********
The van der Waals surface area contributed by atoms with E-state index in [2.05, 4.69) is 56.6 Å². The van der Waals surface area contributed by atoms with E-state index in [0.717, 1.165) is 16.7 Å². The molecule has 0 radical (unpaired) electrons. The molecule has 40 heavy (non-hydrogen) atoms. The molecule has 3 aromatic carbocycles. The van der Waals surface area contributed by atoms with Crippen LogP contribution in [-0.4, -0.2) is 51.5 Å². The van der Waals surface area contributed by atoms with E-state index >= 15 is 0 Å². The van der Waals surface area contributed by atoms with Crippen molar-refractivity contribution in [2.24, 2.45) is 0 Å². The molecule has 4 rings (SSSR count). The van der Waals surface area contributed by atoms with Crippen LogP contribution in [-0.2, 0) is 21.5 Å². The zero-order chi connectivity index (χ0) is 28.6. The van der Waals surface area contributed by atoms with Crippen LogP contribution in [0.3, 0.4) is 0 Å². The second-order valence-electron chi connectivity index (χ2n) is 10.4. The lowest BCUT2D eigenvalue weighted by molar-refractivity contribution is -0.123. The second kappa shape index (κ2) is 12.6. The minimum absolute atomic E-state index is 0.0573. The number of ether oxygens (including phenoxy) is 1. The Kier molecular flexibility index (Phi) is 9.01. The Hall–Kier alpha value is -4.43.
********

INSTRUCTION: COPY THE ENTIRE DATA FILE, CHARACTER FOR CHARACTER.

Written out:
The van der Waals surface area contributed by atoms with E-state index in [2.05, 4.69) is 56.6 Å². The van der Waals surface area contributed by atoms with E-state index in [0.717, 1.165) is 16.7 Å². The molecule has 0 radical (unpaired) electrons. The molecule has 40 heavy (non-hydrogen) atoms. The molecule has 3 aromatic carbocycles. The van der Waals surface area contributed by atoms with Crippen LogP contribution in [-0.4, -0.2) is 51.5 Å². The van der Waals surface area contributed by atoms with E-state index >= 15 is 0 Å². The van der Waals surface area contributed by atoms with Crippen molar-refractivity contribution in [2.24, 2.45) is 0 Å². The molecule has 4 rings (SSSR count). The van der Waals surface area contributed by atoms with Crippen LogP contribution in [-0.2, 0) is 21.5 Å². The zero-order chi connectivity index (χ0) is 28.6. The van der Waals surface area contributed by atoms with Crippen LogP contribution in [0.3, 0.4) is 0 Å². The second-order valence-electron chi connectivity index (χ2n) is 10.4. The lowest BCUT2D eigenvalue weighted by molar-refractivity contribution is -0.123. The second kappa shape index (κ2) is 12.6. The minimum absolute atomic E-state index is 0.0573. The number of ether oxygens (including phenoxy) is 1. The Kier molecular flexibility index (Phi) is 9.01. The Hall–Kier alpha value is -4.43.